Bob Doyle, Columnist
A few weeks ago, I purchased a new book on space, of which I have a number. Even in the book store, I was struck by the excellent illustrations and accompanying text (on nearly every page).
“Space: A Visual Encyclopedia” is another DK science book (DK = Dorling Kindersley) listing a consultant (Peter Bond), a veteran space writer and a number of designers and editors.
This large format book has ISBN 978-0-7566-6277-6, was published in 2010 and costs about $25. “Space” has about 250 pages, including a glossary and index.
For students in middle school and novices to astronomy, this book offers an excellent introduction to the universe. There are nine sections and in this column, I will consider the telescope material in the first section, Observing the Heavens.
The history of the development of telescope starts with Hans Lippershey in 1608. Then Galileo in 1610 published his telescopic discoveries (the large moons of Jupiter, the craters on the moon, the lighted shapes of Venus).
Lippershey and Galileo’s telescopes used only simple lenses, which made the majority of early celestial discoveries.
In 1668, Isaac Newton invented a small telescope that used a concave metallic mirror to form an image.
In the late 1700s, William Hershel began to make much larger mirror telescopes, allowing fine views of gas clouds and star clusters. During the 1800s, there were fine telescopes of both kinds built.
The two largest lens telescopes were both in America: the Yerkes 40-inch telescope in Wisconsin and the Lick 36-inch telescope in California.
The dimensions stated are the width of the front lens or objective. Both telescopes had tubes about a dozen times as long as their lens width.
Around 1900, large high quality reflecting telescopes began to be built on California mountain tops.
Combined with precise motorized mounts that could accurately track the stars, the photographs of these telescopes revealed the delicate tendrils of gas clouds in the Milky Way.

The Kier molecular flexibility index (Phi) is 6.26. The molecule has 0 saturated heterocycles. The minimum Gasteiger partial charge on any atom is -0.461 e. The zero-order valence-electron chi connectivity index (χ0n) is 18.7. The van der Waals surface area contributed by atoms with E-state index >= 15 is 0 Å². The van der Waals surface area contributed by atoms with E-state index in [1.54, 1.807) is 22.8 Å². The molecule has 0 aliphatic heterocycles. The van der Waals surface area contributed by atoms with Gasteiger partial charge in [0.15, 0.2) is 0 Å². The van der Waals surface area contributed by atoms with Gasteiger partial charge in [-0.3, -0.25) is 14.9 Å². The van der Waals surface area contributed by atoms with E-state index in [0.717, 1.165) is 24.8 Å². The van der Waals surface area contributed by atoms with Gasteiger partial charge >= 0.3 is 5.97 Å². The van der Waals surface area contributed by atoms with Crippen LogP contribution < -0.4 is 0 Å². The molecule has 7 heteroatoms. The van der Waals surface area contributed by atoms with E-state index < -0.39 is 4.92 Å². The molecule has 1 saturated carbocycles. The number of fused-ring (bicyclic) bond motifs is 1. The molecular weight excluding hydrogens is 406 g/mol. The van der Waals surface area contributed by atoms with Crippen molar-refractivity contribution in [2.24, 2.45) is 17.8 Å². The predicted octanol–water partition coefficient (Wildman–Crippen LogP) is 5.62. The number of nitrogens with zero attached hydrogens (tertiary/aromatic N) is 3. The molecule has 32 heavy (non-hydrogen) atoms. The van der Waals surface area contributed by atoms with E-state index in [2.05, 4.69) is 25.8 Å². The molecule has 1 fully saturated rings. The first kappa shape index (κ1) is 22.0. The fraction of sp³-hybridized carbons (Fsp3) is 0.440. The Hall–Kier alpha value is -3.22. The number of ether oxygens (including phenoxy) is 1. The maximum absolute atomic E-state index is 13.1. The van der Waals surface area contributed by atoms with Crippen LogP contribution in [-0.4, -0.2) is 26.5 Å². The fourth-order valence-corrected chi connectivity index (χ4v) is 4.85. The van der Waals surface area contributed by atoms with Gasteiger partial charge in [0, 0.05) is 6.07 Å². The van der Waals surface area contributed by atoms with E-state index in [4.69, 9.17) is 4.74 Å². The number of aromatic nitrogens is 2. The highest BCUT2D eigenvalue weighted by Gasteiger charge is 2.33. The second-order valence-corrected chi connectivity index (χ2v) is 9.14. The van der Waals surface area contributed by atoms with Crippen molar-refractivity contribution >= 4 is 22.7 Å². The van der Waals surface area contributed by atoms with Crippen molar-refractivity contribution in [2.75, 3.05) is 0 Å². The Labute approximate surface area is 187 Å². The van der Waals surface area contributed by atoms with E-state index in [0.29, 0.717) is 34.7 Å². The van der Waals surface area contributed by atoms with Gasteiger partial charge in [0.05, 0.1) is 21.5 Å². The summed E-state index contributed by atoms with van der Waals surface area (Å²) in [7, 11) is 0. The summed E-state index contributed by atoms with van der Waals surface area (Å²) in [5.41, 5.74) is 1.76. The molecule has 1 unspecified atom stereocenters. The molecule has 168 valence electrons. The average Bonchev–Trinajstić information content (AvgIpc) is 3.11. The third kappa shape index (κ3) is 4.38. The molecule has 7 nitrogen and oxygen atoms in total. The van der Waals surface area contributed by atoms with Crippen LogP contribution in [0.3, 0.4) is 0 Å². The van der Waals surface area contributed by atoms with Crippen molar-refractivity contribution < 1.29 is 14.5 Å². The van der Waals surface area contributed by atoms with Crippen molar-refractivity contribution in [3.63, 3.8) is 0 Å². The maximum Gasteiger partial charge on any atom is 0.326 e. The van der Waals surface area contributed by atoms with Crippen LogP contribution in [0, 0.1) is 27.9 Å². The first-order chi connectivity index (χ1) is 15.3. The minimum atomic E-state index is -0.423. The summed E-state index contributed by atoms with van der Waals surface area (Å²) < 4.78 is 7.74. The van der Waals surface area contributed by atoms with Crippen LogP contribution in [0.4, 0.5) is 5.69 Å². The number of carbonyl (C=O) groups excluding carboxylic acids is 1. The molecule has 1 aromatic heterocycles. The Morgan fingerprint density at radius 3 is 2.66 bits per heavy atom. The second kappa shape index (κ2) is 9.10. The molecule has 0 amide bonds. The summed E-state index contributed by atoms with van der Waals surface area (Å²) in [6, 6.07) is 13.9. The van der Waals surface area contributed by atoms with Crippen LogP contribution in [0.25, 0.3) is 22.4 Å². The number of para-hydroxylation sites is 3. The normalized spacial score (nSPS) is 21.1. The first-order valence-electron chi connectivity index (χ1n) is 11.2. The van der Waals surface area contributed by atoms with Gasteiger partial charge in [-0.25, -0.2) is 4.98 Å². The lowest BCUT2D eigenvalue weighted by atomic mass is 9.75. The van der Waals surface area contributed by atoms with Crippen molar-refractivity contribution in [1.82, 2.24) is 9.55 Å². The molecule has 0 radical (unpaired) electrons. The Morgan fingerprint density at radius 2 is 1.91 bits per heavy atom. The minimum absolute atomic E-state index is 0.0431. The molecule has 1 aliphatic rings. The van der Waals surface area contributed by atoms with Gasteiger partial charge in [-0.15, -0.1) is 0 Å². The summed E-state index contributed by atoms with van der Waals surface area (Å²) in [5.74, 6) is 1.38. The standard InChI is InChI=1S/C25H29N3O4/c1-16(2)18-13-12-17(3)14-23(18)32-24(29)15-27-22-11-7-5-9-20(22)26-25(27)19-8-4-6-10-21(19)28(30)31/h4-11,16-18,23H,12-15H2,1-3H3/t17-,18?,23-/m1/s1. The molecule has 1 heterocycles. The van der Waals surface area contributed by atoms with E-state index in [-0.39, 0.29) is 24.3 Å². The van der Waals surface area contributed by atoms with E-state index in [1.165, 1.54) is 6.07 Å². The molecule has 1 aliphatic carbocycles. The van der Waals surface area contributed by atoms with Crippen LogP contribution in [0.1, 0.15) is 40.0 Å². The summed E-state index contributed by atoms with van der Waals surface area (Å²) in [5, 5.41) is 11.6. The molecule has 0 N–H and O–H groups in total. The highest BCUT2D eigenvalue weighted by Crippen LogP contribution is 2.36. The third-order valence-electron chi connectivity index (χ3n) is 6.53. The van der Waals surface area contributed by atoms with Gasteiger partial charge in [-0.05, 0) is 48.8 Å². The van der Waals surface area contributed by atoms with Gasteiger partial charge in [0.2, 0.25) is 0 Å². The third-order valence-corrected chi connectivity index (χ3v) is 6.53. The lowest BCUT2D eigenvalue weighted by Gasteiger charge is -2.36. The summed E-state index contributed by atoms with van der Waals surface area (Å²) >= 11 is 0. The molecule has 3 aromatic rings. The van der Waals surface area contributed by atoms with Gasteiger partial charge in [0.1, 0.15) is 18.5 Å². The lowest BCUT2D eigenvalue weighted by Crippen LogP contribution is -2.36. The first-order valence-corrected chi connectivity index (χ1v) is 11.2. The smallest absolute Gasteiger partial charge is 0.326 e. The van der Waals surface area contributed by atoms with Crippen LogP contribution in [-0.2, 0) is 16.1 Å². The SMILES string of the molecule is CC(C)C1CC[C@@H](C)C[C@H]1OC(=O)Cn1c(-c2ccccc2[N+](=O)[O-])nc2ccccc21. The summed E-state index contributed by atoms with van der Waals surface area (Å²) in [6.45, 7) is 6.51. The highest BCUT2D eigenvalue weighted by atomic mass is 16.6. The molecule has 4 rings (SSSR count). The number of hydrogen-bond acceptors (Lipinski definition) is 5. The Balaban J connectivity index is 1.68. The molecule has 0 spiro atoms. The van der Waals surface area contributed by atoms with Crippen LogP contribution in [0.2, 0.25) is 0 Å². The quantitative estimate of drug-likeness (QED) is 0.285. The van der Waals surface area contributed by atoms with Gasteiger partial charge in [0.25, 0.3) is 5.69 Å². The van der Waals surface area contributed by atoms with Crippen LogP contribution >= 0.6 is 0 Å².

Also captured were the highly concentrated globular clusters that are similar to swarms of bees flying through the halo of our galaxy.
These large reflecting telescopes extend about three times as far (in length) as their mirrors are wide.
The 100-inch telescope at Mount Wilson made photographic observations resolving the individual stars in a nearby spiral galaxy (in the star group of Andromeda).
A few years later, this same telescope found that all distant galaxies were moving away from us. In fact, the farther away, the faster they moved. The only reasonable explanation is that the universe is expanding, with space stretching between galaxies.
More sensitive digital detectors (larger versions of the image receptors in our digital cameras) replaced the photographic plates several decades ago, capturing 50 times as many photons (units of light) as film.
Today, some talented amateurs using backyard telescopes can produce images of gas clouds and galaxies that rival the mountain top observatory photographs of the 1950’s and 1960’s.
Improvements in mirror making has allowed a laboratory in Arizona to turn out 27.5-foot wide mirrors (331 inches) which have been used in telescopes in Hawaii, Chile and Arizona. Another technique is to produce smaller hexagonal mirrors that can be honeycombed to produce even larger mirror widths.
Before the end of this decade, there will be a 138-foot wide mirror assembly operating in Chile. This telescope is called the E-ELT or European Extremely Large Telescope.
On Hawaii’s Mauna Kea mountain top will stand the Thirty Meter Telescope, whose primary compound mirror will be 98 feet across.
Bob Doyle invites any readers comments and questions. E-mail him at email@example.com . He is available as a speaker on his column topics.